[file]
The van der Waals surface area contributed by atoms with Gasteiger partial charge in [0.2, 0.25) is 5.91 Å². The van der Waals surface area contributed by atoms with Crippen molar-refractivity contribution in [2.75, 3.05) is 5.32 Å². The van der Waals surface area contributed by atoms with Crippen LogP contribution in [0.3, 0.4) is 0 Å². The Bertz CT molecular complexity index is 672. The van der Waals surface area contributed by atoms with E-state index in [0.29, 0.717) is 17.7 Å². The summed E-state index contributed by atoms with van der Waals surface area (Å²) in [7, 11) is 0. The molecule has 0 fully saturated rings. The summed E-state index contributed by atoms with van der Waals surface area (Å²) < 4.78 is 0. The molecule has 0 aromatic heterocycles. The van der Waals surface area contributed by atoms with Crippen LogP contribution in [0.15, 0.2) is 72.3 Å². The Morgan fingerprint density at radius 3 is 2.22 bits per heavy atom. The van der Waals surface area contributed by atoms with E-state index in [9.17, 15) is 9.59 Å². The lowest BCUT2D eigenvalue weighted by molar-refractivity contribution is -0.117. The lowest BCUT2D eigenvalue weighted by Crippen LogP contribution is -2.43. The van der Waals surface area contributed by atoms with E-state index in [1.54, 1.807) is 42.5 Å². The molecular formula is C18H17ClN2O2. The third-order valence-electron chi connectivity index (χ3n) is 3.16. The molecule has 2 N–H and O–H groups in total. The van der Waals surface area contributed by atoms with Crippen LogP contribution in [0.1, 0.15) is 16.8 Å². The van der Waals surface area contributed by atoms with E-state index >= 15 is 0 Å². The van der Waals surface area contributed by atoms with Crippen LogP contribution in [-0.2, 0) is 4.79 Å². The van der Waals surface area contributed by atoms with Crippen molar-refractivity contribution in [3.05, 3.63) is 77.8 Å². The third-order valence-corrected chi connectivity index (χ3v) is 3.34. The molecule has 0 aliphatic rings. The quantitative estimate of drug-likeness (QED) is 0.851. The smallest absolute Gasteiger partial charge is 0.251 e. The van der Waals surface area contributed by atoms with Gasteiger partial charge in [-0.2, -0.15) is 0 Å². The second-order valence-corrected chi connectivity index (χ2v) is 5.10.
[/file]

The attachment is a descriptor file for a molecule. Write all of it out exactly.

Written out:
The van der Waals surface area contributed by atoms with Gasteiger partial charge in [0.2, 0.25) is 5.91 Å². The van der Waals surface area contributed by atoms with Crippen molar-refractivity contribution in [2.75, 3.05) is 5.32 Å². The van der Waals surface area contributed by atoms with Crippen LogP contribution in [0.3, 0.4) is 0 Å². The Bertz CT molecular complexity index is 672. The van der Waals surface area contributed by atoms with E-state index in [0.29, 0.717) is 17.7 Å². The summed E-state index contributed by atoms with van der Waals surface area (Å²) in [7, 11) is 0. The molecule has 0 fully saturated rings. The summed E-state index contributed by atoms with van der Waals surface area (Å²) < 4.78 is 0. The molecule has 0 aromatic heterocycles. The van der Waals surface area contributed by atoms with Crippen LogP contribution in [0.15, 0.2) is 72.3 Å². The Morgan fingerprint density at radius 3 is 2.22 bits per heavy atom. The van der Waals surface area contributed by atoms with E-state index in [9.17, 15) is 9.59 Å². The lowest BCUT2D eigenvalue weighted by molar-refractivity contribution is -0.117. The lowest BCUT2D eigenvalue weighted by Crippen LogP contribution is -2.43. The van der Waals surface area contributed by atoms with E-state index in [1.54, 1.807) is 42.5 Å². The molecular formula is C18H17ClN2O2. The third-order valence-electron chi connectivity index (χ3n) is 3.16. The molecule has 2 N–H and O–H groups in total. The van der Waals surface area contributed by atoms with Crippen LogP contribution in [0.1, 0.15) is 16.8 Å². The van der Waals surface area contributed by atoms with E-state index >= 15 is 0 Å². The van der Waals surface area contributed by atoms with Crippen LogP contribution in [-0.2, 0) is 4.79 Å². The van der Waals surface area contributed by atoms with Crippen molar-refractivity contribution in [3.05, 3.63) is 77.8 Å². The third-order valence-corrected chi connectivity index (χ3v) is 3.34. The molecule has 0 aliphatic rings. The quantitative estimate of drug-likeness (QED) is 0.851. The smallest absolute Gasteiger partial charge is 0.251 e. The van der Waals surface area contributed by atoms with Gasteiger partial charge in [-0.2, -0.15) is 0 Å². The second-order valence-corrected chi connectivity index (χ2v) is 5.10.